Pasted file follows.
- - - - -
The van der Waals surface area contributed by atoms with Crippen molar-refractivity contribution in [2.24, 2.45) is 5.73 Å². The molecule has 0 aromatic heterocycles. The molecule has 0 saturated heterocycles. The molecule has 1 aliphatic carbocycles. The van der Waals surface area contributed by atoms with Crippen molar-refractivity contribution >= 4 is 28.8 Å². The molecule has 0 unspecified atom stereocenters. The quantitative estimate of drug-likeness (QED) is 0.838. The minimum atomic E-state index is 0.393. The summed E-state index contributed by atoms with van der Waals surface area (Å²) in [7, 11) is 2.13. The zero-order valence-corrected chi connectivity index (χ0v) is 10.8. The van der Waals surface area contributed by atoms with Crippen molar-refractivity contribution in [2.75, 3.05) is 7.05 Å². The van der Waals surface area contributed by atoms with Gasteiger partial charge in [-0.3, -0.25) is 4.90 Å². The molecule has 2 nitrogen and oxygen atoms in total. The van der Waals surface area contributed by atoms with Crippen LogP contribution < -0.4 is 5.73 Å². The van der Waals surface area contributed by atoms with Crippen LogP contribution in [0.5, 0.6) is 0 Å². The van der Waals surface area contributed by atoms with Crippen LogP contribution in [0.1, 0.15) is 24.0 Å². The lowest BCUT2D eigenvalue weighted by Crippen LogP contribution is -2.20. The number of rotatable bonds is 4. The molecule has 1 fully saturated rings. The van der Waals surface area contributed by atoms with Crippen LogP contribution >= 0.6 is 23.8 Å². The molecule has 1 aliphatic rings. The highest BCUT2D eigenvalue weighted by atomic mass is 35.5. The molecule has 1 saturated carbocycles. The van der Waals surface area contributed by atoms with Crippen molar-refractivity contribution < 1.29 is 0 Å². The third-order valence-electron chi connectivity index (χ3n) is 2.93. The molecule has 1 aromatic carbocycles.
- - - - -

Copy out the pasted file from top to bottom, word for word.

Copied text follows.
The van der Waals surface area contributed by atoms with Crippen molar-refractivity contribution in [2.24, 2.45) is 5.73 Å². The molecule has 0 aromatic heterocycles. The molecule has 0 saturated heterocycles. The molecule has 1 aliphatic carbocycles. The van der Waals surface area contributed by atoms with Crippen molar-refractivity contribution >= 4 is 28.8 Å². The molecule has 0 unspecified atom stereocenters. The quantitative estimate of drug-likeness (QED) is 0.838. The minimum atomic E-state index is 0.393. The summed E-state index contributed by atoms with van der Waals surface area (Å²) in [7, 11) is 2.13. The zero-order valence-corrected chi connectivity index (χ0v) is 10.8. The van der Waals surface area contributed by atoms with Crippen molar-refractivity contribution in [2.75, 3.05) is 7.05 Å². The van der Waals surface area contributed by atoms with Gasteiger partial charge in [-0.3, -0.25) is 4.90 Å². The molecule has 2 nitrogen and oxygen atoms in total. The van der Waals surface area contributed by atoms with Crippen LogP contribution < -0.4 is 5.73 Å². The van der Waals surface area contributed by atoms with Crippen LogP contribution in [0.5, 0.6) is 0 Å². The van der Waals surface area contributed by atoms with Crippen LogP contribution in [0.1, 0.15) is 24.0 Å². The lowest BCUT2D eigenvalue weighted by Crippen LogP contribution is -2.20. The number of rotatable bonds is 4. The molecule has 1 fully saturated rings. The van der Waals surface area contributed by atoms with Crippen LogP contribution >= 0.6 is 23.8 Å². The molecule has 1 aliphatic rings. The highest BCUT2D eigenvalue weighted by atomic mass is 35.5. The molecule has 1 saturated carbocycles. The van der Waals surface area contributed by atoms with Crippen molar-refractivity contribution < 1.29 is 0 Å². The third-order valence-electron chi connectivity index (χ3n) is 2.93. The molecule has 1 aromatic carbocycles.